• Cross-browser

BrowserID will work on all modern browsers, including recent versions of IE, and on mobile browsers!

  • Decentralized

Anyone with an email address can sign in with BrowserID, and email providers can implement BrowserID support to make the system even easier for their users.

  • Even better on future browsers

Although the prototype is implemented entirely in HTML and JavaScript, the system is designed to seamlessly integrate into future browsers. Check out our mockups for an idea of the kind of experience that is possible.

  • Respects user privacy

Unlike other sign-in systems, BrowserID does not leak information back to any server (not even to the BrowserID servers) about which sites a user visits.

BrowserID is highly experimental and we’re still iterating, today we’re happy to announce the launch of a prototype for community review. We’d love for you to try it out and let us know what you think. To get started check out the quick tutorial and demo site.

We look forward to hearing your feedback! Check out browserid.org. File bugs on github. Join our mailing list, or simply tweet and include the #browserid tag.

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Hey. Anything to help me login without remembering passwords right?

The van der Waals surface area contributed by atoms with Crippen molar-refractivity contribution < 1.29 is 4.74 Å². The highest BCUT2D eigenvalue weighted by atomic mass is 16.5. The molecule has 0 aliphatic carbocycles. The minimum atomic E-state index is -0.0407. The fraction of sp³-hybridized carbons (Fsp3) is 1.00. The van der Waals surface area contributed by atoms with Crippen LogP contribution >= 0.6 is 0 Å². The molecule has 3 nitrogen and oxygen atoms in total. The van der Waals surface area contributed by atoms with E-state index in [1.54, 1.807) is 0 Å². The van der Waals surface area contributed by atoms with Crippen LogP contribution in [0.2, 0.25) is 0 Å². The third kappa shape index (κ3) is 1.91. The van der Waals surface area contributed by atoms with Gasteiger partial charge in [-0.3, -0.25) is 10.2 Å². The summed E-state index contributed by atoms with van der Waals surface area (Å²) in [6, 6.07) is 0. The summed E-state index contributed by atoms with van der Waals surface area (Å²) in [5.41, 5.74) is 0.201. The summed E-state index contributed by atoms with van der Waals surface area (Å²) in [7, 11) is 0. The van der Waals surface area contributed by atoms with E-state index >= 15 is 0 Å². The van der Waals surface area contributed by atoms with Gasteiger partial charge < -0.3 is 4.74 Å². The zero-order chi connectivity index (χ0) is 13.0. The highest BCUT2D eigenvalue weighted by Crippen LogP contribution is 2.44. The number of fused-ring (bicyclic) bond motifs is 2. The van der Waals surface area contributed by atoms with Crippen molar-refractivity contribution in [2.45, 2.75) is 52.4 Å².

I do hope that allow us some hands on action with this thing, passwords have become soo commonplace that I don't know if anything can displace those. Anything...

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How long will it take to hack, or spoof?

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"Unlike other sign-in systems, BrowserID does not leak information back to any server (not even to the BrowserID servers) about which sites a user visits.". I'm liking this part!!

But as Neil said, I'd be worried about it getting hacked or spoofed for sure! I'll definitely be following the progress on this and will try it out when it's fully released!

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Manduh:
I'll definitely be following the progress on this and will try it out when it's fully released!

Yeah,....I'll try it out too. Once I hear about it being hacked, I'll quit using it.